The strategy of momentum investing says simply to buy stocks that are rising in value and sell those that are falling. Abnormal returns should be crowded-out, but have somehow remained remarkably persistent. This column explains the role of periodic crashes – when momentum investing fails – using historical data from Victorian London and the CSRP-era US. Crashes happen just when momentum investing has been most successful, and fund managers are able to attract the most capital.
Benjamin Chabot, Eric Ghysels, Ravi Jagannathan, Friday, January 30, 2015
Roger E. A. Farmer , Tuesday, January 22, 2013
The efficient market hypothesis – in various forms – is at the heart of modern finance and macroeconomics. This column argues that market efficiency is extremely unlikely even without frictions or irrationality. Why? Because there are multiple equilibria, only one of which is Pareto efficient. For all other equilibria, the whims of market participants cause the welfare of the young to vary substantially in a way they would prefer to avoid, if given the choice. This invalidates the first welfare theorem and the idea of financial market efficiency. Central banks should thus dampen excessive market fluctuations.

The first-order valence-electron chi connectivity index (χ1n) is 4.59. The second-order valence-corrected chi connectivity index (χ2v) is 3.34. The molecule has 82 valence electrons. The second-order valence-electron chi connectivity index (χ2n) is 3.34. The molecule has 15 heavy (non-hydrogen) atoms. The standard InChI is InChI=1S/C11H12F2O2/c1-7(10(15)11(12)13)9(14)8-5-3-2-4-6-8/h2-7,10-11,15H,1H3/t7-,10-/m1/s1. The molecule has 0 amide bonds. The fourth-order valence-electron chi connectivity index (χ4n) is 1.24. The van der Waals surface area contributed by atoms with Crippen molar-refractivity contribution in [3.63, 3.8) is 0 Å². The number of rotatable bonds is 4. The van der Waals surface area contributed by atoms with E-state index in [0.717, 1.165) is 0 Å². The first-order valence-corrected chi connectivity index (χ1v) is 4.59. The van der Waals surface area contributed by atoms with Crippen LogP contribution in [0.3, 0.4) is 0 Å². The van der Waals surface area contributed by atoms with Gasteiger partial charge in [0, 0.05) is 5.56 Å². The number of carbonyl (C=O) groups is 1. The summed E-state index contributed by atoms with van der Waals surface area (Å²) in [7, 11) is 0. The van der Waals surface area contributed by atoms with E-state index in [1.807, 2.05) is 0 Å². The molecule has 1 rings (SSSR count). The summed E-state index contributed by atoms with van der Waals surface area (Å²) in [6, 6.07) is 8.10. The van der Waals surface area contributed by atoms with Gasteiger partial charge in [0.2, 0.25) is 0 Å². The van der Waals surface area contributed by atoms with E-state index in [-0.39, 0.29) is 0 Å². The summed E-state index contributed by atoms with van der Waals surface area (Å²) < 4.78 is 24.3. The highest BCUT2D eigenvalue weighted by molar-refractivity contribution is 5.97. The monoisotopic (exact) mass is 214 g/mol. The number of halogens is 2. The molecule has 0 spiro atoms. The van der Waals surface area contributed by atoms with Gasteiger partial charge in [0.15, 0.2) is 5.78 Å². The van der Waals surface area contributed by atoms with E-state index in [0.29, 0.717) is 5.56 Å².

Dimitri Vayanos, Paul Woolley, Wednesday, January 18, 2012
According to classical economics, there are no gains to be made in an efficient market. Yet markets are often far from efficient and the gains are often far from insignificant. So should investors follow the herd or rely on best guesses of fair value? This column argues that the optimal strategy depends on whether you are in for the short or long term.
Dimitri Vayanos, Paul Woolley, Monday, October 5, 2009
Have capital market booms and crashes discredited the efficient market hypothesis? This column says yes and suggests a new model that explains asset pricing in terms of a battle between fair value and momentum driven by principal-agent issues. Investment agents’ rational profit seeking gives rise to mispricing and volatility.